A LETTER from the postman saved the life of an elderly woman who became trapped by rising waters in her garden after a fall, writes Philip Sedgwick.

Leyburn postman Danny Weston was over halfway through his usual round last Tuesday, just before the flash flooding which caused chaos in the Yorkshire Dales. While delivering in the Brentwood area, he noticed a house had its door open.

Knowing the inhabitant was an elderly woman who lived alone, he was suspicious, and his instincts were confirmed when he heard two cries for help.

In the garden he found the 92-year-old partially-sighted occupant sat in the stream. Appearing to be in some distress she explained to him she had been weeding, fallen in the water and couldn’t get up.

Mr Weston said: “I asked her if she was injured and she said her knee hurt, so I jumped down as it is a few feet lower. I knew I couldn’t do it by myself so I ran next door and got Tony.”

Next door neighbour Tony Booth helped Mr Weston pull her out of the water, but could not get her up the embankment.

They managed to get her on her side, and a paramedic and fire crews were called. At this point the weather worsened, and a torrential downpour of heavy rain caused the stream’s water level to rise at an alarming rate.

However the arrival of firefighters from Leyburn soon rectified the deteriorating situation.

Mr Booth said: “As the paramedic arrived the heavens opened and you could see the water level in the beck rising, it was getting quite dangerous.

“We couldn’t get her up the bank, minutes later the firemen came and four lads just got it sorted. I have never seen weather like it; it was like a torrent.”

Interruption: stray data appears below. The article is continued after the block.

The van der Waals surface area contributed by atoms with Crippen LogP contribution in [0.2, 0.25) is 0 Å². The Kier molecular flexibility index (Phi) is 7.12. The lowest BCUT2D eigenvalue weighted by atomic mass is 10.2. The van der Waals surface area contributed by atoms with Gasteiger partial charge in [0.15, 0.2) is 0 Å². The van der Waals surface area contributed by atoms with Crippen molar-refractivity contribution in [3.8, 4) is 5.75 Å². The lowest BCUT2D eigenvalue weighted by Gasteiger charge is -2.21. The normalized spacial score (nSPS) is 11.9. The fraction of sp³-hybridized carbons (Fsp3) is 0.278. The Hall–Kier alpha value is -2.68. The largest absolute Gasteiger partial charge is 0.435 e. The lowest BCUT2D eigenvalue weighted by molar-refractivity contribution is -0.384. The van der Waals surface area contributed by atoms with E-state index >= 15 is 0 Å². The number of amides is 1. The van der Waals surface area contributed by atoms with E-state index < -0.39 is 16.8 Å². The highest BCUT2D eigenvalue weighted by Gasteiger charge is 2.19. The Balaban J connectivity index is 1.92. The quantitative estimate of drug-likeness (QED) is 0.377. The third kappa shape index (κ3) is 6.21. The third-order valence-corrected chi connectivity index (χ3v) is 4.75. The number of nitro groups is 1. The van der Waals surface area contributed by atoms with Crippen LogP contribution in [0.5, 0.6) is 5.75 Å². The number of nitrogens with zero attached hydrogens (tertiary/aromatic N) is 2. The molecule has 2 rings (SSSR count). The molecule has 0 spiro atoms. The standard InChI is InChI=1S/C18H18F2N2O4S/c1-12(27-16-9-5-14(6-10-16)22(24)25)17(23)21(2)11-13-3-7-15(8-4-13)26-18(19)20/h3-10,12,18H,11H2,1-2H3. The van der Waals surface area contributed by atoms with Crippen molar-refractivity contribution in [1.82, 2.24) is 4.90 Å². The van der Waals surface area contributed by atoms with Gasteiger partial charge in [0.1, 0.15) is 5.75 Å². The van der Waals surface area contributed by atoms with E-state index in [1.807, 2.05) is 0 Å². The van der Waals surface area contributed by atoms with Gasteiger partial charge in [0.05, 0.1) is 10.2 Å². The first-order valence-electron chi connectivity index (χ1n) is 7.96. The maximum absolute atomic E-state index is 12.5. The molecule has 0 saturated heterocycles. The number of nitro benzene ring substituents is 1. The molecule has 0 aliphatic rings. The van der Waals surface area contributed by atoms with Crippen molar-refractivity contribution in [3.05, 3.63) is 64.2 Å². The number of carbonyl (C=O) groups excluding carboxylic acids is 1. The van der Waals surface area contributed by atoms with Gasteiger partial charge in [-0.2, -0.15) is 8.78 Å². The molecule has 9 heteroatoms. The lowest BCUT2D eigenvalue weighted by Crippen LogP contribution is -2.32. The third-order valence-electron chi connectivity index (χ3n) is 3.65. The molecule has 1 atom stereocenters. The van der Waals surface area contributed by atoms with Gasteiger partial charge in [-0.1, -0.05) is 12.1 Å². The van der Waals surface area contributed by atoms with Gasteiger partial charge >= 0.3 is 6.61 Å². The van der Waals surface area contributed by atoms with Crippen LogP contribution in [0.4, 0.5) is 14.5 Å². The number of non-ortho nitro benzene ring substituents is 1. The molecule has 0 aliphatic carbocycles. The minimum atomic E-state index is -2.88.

Susan Simpson, who lives opposite, said: “She is a very independent person but she was very lucky and could have died had not been for the prompt action of the postman, Tony, the paramedic and the firefighters.”

A former accountant, the woman was admitted to hospital as a precaution against the effects of hypothermia and is still an in-patient, where she is said to be in good spirits, and has no broken bones, although her leg is in a splint.

It is believed that she had been trapped in the beck for over an hour. Her niece Jean Stead, said: “Although my aunt has a firm grip on life and is very strong, I believe that she may have drowned or died of hypothermia had it not been for the prompt actions of Danny and Tony.

“I have been in touch and thanked them along with the firefighters and paramedic.”

Mr Weston played down his role. “I didn’t really do anything,” he said. “It was a team effort and I am glad we were able to get her out. It’s a good job I had a letter for her otherwise it doesn’t bear thinking about.”